Dimethyl fumarate—which has the same active metabolite* as VUMERITY® (diroximel fumarate)—was studied in two separate 2-year clinical trials in people with relapsing-remitting MS.
In the first trial, 410 people took 240 mg of dimethyl fumarate two times a day and 408 took placebo (“a fake pill”). In the second trial, 359 people took 240 mg of dimethyl fumarate two times a day and 363 took placebo.
*A metabolite is part of the medication that remains after the drug has been processed (or metabolized) in the body.
Delay progression of physical disability
Slow development of brain lesions
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Relapses, also called flare-ups or exacerbations, can be disruptive. Reducing the risk of relapses should be one of the goals of treatment.
Although no relapsing MS medication completely gets rid of relapses, dimethyl fumarate (which has the same active metabolite as VUMERITY) has been shown to reduce relapses compared with placebo.
27% of people taking dimethyl fumarate had a relapse, compared with 46% taking placebo
29% of people taking dimethyl fumarate had a relapse, compared with 41% taking placebo
Dimethyl fumarate cut the number of relapses by 53% compared with placebo
Dimethyl fumarate cut the number of relapses by 44% compared with placebo
When you have relapsing MS, you know how important it is to stay as active and mobile as you possibly can.
Dimethyl fumarate (which has the same active metabolite as VUMERITY) was shown to delay the progression of physical disability, which is an important goal of treatment.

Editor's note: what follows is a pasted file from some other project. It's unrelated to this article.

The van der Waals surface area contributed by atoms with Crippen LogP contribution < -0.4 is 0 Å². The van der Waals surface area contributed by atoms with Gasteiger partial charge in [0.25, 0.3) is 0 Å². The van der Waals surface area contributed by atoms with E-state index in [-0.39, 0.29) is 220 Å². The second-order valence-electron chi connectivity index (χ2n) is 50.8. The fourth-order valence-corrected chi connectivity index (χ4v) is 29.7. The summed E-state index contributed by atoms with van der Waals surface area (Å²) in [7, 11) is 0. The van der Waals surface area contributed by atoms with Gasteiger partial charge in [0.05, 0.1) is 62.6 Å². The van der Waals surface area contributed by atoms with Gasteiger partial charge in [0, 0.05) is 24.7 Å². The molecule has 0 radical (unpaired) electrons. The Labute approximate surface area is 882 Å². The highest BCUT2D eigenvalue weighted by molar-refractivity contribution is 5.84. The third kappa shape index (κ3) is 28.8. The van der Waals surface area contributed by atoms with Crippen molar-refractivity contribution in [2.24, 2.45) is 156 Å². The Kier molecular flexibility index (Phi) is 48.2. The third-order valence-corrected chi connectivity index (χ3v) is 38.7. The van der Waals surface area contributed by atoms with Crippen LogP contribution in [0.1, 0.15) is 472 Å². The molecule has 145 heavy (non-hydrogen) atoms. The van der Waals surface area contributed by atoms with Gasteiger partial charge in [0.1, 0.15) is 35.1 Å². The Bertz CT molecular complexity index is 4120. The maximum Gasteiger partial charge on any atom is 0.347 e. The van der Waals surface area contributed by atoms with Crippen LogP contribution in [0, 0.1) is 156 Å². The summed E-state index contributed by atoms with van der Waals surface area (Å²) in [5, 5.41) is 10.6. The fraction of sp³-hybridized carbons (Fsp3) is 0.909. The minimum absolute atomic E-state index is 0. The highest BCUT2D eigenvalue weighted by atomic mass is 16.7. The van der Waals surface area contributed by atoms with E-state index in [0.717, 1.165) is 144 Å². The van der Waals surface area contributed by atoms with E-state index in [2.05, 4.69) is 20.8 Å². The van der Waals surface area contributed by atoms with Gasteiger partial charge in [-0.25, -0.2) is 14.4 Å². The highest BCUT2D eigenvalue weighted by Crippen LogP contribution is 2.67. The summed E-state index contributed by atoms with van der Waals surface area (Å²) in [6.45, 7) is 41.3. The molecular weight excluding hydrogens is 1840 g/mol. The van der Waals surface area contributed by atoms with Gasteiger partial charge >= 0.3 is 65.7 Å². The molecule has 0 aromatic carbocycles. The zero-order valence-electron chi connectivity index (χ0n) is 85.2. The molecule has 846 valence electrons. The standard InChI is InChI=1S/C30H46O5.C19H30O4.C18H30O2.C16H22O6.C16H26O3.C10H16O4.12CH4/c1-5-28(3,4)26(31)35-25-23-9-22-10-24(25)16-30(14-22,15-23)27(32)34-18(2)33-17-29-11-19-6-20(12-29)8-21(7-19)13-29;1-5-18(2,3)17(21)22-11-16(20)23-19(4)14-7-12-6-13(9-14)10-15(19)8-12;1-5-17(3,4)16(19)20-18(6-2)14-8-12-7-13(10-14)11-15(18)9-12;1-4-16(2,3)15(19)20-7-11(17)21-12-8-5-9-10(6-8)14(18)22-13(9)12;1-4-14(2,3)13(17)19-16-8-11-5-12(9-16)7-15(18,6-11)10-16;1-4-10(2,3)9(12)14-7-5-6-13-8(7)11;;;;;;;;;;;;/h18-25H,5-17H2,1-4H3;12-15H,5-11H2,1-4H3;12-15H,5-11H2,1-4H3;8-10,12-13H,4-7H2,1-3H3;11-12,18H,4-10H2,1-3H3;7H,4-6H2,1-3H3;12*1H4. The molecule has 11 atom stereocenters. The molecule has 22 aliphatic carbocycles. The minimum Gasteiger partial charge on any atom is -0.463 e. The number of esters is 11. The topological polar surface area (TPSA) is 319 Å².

16% of people taking dimethyl fumarate experienced disability progression, compared with 27% taking placebo.
13% of people taking dimethyl fumarate experienced disability progression, compared with 17% taking placebo.
It cannot be determined if this change was due to dimethyl fumarate.
The link between brain lesions and the progression of MS has not been confirmed. However, lesions can happen without you noticing them, and they may be a sign that the disease is active. Lesions revealed on a magnetic resonance imaging (MRI) scan may help your healthcare provider determine how well your treatment is working. Talking to your healthcare provider about the results of your MRI could help with the management of your relapsing MS.
To understand the impact of dimethyl fumarate (which has the same active metabolite as VUMERITY) on brain lesions, researchers looked at lesions using 3 different MRI techniques to determine the age and stage of the lesions. Based on all 3 measures, people taking dimethyl fumarate had fewer lesions compared with those taking placebo.
In Study 1, the lesions studied showed:
(Average number of Gd+
lesions at 2 years)
Gd+ lesions:Inflamed brain tissue that is attacked and considered “active.” These lesions disappear when inflammation decreases.
fewer Gd+ lesions
for dimethyl fumarate
(Average number of new or newly enlarging T2 lesions over 2 years)
T2 lesions: Scars that indicate the long-term impact of MS on the brain. They can either be new lesions or old lesions that develop again.
fewer T2 lesions for dimethyl fumarate
(Average number of newT1 lesions over 2 years)
T1 lesions:Nerve cells in the brain that can’t be repaired, which can mean a loss of function.
fewer T1 lesionsfor dimethylfumarate